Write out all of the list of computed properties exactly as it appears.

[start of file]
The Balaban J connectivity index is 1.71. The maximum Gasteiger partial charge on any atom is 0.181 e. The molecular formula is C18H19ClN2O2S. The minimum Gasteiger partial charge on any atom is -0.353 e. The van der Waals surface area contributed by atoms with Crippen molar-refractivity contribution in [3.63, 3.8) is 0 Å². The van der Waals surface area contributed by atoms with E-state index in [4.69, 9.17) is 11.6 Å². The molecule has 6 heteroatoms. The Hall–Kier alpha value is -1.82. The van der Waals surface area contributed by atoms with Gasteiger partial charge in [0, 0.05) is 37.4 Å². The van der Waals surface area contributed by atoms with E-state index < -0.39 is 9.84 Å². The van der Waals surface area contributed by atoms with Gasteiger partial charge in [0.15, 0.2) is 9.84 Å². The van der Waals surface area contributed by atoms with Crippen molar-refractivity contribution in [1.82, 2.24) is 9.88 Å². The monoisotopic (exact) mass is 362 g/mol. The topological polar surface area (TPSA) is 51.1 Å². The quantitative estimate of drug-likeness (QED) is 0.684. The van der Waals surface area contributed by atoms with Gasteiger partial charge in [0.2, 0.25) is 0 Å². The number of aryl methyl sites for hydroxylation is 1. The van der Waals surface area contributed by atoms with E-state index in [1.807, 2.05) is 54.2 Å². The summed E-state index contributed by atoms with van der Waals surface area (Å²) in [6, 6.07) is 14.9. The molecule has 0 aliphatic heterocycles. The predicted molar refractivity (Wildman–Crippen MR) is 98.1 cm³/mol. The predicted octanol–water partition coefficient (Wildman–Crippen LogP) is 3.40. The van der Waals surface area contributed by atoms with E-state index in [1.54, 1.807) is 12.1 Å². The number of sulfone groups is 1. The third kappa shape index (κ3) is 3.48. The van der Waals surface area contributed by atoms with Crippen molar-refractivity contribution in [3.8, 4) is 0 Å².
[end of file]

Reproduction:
The Balaban J connectivity index is 1.71. The maximum Gasteiger partial charge on any atom is 0.181 e. The molecular formula is C18H19ClN2O2S. The minimum Gasteiger partial charge on any atom is -0.353 e. The van der Waals surface area contributed by atoms with Crippen molar-refractivity contribution in [3.63, 3.8) is 0 Å². The van der Waals surface area contributed by atoms with E-state index in [4.69, 9.17) is 11.6 Å². The molecule has 6 heteroatoms. The Hall–Kier alpha value is -1.82. The van der Waals surface area contributed by atoms with Gasteiger partial charge in [0, 0.05) is 37.4 Å². The van der Waals surface area contributed by atoms with E-state index < -0.39 is 9.84 Å². The van der Waals surface area contributed by atoms with Gasteiger partial charge in [0.15, 0.2) is 9.84 Å². The van der Waals surface area contributed by atoms with Crippen molar-refractivity contribution in [1.82, 2.24) is 9.88 Å². The monoisotopic (exact) mass is 362 g/mol. The topological polar surface area (TPSA) is 51.1 Å². The quantitative estimate of drug-likeness (QED) is 0.684. The van der Waals surface area contributed by atoms with Gasteiger partial charge in [0.2, 0.25) is 0 Å². The number of aryl methyl sites for hydroxylation is 1. The van der Waals surface area contributed by atoms with E-state index in [1.807, 2.05) is 54.2 Å². The summed E-state index contributed by atoms with van der Waals surface area (Å²) in [6, 6.07) is 14.9. The molecule has 0 aliphatic heterocycles. The predicted molar refractivity (Wildman–Crippen MR) is 98.1 cm³/mol. The predicted octanol–water partition coefficient (Wildman–Crippen LogP) is 3.40. The van der Waals surface area contributed by atoms with E-state index in [1.54, 1.807) is 12.1 Å². The number of sulfone groups is 1. The third kappa shape index (κ3) is 3.48. The van der Waals surface area contributed by atoms with Crippen molar-refractivity contribution in [3.8, 4) is 0 Å².